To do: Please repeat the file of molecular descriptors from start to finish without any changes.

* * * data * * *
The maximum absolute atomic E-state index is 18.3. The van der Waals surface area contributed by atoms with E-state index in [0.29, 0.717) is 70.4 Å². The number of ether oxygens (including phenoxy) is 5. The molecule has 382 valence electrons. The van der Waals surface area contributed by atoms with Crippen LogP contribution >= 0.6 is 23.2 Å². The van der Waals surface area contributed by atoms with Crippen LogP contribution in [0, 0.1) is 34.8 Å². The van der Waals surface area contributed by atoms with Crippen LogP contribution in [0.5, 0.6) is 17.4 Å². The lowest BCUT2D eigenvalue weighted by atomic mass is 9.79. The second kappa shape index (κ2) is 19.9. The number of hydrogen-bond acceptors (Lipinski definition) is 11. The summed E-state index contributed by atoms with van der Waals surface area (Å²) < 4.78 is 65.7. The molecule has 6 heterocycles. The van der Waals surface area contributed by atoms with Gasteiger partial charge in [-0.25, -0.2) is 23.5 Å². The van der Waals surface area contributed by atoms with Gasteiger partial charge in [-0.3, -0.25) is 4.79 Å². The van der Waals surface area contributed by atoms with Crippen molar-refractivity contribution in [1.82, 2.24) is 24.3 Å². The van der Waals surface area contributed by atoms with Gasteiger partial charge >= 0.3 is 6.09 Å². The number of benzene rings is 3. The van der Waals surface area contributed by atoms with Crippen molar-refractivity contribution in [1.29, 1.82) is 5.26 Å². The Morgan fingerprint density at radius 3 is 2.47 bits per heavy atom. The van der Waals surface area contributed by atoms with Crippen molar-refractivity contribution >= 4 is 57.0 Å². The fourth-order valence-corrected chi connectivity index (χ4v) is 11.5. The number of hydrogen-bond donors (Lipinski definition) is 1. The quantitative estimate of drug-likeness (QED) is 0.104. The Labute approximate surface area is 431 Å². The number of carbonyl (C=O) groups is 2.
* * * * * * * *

The maximum absolute atomic E-state index is 18.3. The van der Waals surface area contributed by atoms with E-state index in [0.29, 0.717) is 70.4 Å². The number of ether oxygens (including phenoxy) is 5. The molecule has 382 valence electrons. The van der Waals surface area contributed by atoms with Crippen LogP contribution >= 0.6 is 23.2 Å². The van der Waals surface area contributed by atoms with Crippen LogP contribution in [0, 0.1) is 34.8 Å². The van der Waals surface area contributed by atoms with Crippen LogP contribution in [0.5, 0.6) is 17.4 Å². The lowest BCUT2D eigenvalue weighted by atomic mass is 9.79. The second kappa shape index (κ2) is 19.9. The number of hydrogen-bond acceptors (Lipinski definition) is 11. The summed E-state index contributed by atoms with van der Waals surface area (Å²) < 4.78 is 65.7. The molecule has 6 heterocycles. The van der Waals surface area contributed by atoms with Gasteiger partial charge in [-0.25, -0.2) is 23.5 Å². The van der Waals surface area contributed by atoms with Gasteiger partial charge in [-0.3, -0.25) is 4.79 Å². The van der Waals surface area contributed by atoms with Crippen molar-refractivity contribution in [1.82, 2.24) is 24.3 Å². The van der Waals surface area contributed by atoms with Gasteiger partial charge >= 0.3 is 6.09 Å². The number of benzene rings is 3. The van der Waals surface area contributed by atoms with Crippen molar-refractivity contribution in [1.29, 1.82) is 5.26 Å². The Morgan fingerprint density at radius 3 is 2.47 bits per heavy atom. The van der Waals surface area contributed by atoms with Crippen molar-refractivity contribution >= 4 is 57.0 Å². The fourth-order valence-corrected chi connectivity index (χ4v) is 11.5. The number of hydrogen-bond donors (Lipinski definition) is 1. The quantitative estimate of drug-likeness (QED) is 0.104. The Labute approximate surface area is 431 Å². The number of carbonyl (C=O) groups is 2.